Writing this book almost killed me. For some crazy reason I agreed with my publisher to try to research, write, illustrate, design, edit and produce this book in a single year. 200 pages in 365 days. Was it possible? I had no idea but I confidently lied to him, claiming that it wouldn’t be a problem.
Ok, so 'killed' might be a little dramatic. All I'm saying is that it pushed me to the very limit mentally and physically of what I was capable of as I chased the essence of creativity in its purest form.
The reason I wanted to write about creativity, was that I had just come out of doing The Prodigy’s The Day is my Enemy album cover. A brutal job which had taken 166 different ideas (with many iterations under that) to nail a single killer image. That journey had almost broken me as well. I wanted it so bad, yet the solution kept eluding me over and over again. When I did eventually catch the fox, I felt that the intensity of the experience had put me in a good place to write about the process one goes through when embarking on a creative adventure.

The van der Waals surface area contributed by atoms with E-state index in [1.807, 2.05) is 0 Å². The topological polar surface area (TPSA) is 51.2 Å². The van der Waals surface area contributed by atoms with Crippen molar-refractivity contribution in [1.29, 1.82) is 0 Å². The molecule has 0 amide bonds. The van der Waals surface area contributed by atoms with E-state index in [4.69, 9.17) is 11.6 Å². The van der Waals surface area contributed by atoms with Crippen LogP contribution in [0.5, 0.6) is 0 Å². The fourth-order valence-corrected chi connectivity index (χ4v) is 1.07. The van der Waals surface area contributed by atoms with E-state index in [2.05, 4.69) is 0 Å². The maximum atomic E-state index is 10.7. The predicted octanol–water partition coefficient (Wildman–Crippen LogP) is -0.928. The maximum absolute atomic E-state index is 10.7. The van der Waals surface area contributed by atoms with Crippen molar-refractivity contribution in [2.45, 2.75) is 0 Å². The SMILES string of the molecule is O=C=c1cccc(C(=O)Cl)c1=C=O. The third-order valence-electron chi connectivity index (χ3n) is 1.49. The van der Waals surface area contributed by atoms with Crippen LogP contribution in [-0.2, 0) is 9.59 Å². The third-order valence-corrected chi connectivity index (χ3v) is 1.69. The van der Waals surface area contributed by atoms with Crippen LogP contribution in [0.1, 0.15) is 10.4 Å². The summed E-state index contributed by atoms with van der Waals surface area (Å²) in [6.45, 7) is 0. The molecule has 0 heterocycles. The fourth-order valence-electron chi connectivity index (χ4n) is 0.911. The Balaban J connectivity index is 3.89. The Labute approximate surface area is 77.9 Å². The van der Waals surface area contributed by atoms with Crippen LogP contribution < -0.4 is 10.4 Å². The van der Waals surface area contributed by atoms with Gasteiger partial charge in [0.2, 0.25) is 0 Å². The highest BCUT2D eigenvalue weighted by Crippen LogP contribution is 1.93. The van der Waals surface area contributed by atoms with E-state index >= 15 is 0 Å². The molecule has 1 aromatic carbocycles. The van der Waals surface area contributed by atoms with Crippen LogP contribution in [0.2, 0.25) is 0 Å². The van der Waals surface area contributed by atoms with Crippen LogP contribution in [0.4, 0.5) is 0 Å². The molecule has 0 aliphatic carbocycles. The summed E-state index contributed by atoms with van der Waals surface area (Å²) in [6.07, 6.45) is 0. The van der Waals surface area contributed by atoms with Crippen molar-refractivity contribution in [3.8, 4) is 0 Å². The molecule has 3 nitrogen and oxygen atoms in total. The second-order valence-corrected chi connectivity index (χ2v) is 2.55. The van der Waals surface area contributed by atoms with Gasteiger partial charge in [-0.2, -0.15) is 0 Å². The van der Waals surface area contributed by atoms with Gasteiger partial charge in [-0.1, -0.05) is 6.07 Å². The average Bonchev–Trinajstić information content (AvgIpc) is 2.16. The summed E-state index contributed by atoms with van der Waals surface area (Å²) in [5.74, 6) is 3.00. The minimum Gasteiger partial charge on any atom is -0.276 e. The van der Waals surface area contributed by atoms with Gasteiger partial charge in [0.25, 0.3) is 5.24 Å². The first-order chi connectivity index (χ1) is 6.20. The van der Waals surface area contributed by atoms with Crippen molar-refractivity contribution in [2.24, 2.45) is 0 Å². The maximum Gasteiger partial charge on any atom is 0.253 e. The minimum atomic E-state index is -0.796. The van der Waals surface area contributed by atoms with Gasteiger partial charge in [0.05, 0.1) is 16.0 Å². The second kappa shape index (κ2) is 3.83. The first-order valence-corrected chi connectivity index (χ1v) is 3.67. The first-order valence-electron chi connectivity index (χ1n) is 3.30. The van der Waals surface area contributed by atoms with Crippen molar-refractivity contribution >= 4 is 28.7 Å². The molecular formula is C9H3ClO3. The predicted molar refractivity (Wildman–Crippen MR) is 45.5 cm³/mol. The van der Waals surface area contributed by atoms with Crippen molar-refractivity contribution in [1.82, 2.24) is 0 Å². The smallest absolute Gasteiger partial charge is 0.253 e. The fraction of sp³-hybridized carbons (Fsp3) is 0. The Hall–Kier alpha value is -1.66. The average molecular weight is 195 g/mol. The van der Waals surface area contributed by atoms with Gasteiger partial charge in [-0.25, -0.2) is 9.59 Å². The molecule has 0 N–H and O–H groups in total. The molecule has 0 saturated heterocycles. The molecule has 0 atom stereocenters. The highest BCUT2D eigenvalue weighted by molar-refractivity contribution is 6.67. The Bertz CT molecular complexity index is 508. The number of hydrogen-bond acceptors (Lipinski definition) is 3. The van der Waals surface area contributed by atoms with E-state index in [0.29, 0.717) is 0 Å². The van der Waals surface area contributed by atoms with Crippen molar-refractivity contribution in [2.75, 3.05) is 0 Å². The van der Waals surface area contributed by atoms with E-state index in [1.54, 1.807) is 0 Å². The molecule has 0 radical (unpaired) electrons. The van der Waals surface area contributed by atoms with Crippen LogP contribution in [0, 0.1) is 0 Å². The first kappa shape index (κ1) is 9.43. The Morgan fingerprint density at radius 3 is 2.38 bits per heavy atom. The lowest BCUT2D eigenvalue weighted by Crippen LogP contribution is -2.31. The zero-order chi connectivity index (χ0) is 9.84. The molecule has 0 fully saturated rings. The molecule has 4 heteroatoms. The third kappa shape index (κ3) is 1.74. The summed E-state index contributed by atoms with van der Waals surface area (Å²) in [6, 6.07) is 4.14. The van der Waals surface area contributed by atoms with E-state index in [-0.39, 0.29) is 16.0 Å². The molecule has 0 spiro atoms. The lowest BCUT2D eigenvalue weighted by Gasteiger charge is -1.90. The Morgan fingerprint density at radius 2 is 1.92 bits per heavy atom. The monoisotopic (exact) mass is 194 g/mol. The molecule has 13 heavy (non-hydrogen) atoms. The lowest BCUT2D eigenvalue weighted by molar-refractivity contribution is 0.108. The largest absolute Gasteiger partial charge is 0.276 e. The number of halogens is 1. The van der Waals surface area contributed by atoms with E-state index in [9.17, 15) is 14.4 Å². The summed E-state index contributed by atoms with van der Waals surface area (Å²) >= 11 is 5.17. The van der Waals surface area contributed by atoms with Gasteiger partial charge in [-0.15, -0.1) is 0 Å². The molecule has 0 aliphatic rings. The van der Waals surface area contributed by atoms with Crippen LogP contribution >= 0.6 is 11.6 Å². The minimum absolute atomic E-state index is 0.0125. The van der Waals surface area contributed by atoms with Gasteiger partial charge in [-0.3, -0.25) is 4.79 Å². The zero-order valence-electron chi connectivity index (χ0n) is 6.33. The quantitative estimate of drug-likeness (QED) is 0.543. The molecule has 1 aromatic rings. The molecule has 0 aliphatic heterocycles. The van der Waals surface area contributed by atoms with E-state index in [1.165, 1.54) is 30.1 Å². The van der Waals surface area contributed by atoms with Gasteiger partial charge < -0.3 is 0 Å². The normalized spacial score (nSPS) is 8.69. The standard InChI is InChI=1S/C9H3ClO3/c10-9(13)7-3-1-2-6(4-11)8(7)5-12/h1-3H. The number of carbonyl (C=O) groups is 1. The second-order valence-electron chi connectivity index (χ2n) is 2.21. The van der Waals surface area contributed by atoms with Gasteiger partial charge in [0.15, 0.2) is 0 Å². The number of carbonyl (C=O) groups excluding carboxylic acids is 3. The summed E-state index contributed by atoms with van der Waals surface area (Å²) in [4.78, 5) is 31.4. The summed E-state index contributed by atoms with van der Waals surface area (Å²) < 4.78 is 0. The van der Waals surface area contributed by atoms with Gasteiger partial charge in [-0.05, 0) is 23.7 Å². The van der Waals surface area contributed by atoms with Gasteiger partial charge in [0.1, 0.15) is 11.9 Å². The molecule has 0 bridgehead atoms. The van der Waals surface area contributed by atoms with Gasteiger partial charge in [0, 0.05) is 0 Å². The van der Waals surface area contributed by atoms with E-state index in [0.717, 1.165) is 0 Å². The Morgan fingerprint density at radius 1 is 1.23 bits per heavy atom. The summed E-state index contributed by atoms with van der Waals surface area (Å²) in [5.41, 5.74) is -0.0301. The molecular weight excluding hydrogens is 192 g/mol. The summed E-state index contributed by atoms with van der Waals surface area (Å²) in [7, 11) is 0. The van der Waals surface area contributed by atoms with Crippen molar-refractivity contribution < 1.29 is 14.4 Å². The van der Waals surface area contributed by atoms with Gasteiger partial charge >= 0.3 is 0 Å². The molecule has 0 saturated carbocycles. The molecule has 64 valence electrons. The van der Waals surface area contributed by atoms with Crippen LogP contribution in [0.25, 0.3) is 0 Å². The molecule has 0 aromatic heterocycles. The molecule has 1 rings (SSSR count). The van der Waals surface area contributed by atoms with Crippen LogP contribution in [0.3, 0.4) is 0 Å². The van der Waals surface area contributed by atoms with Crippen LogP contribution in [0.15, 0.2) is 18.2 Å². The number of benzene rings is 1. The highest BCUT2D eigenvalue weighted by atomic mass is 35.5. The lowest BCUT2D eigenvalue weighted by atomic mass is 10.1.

“What’s it called?” asked my publisher.
Smelling blood, I thought quickly and came up with a title. 
“Hunting the Killer Idea” I replied.

So that’s how the journey began. The next day, I woke up early before sunrise and started plotting the path I'd take. This is the most enjoyable part of writing a book. The sun is shining and you are literally strolling through fields of inspiration. I would ride my bike to the library at lunchtime and get out books on creativity and other related topics as I tried to tease out of my mind what I wanted this book to be about. I’d carry a notepad around and jot down ideas as they came to me. I was stopping to smell the roses and loving it every second of it.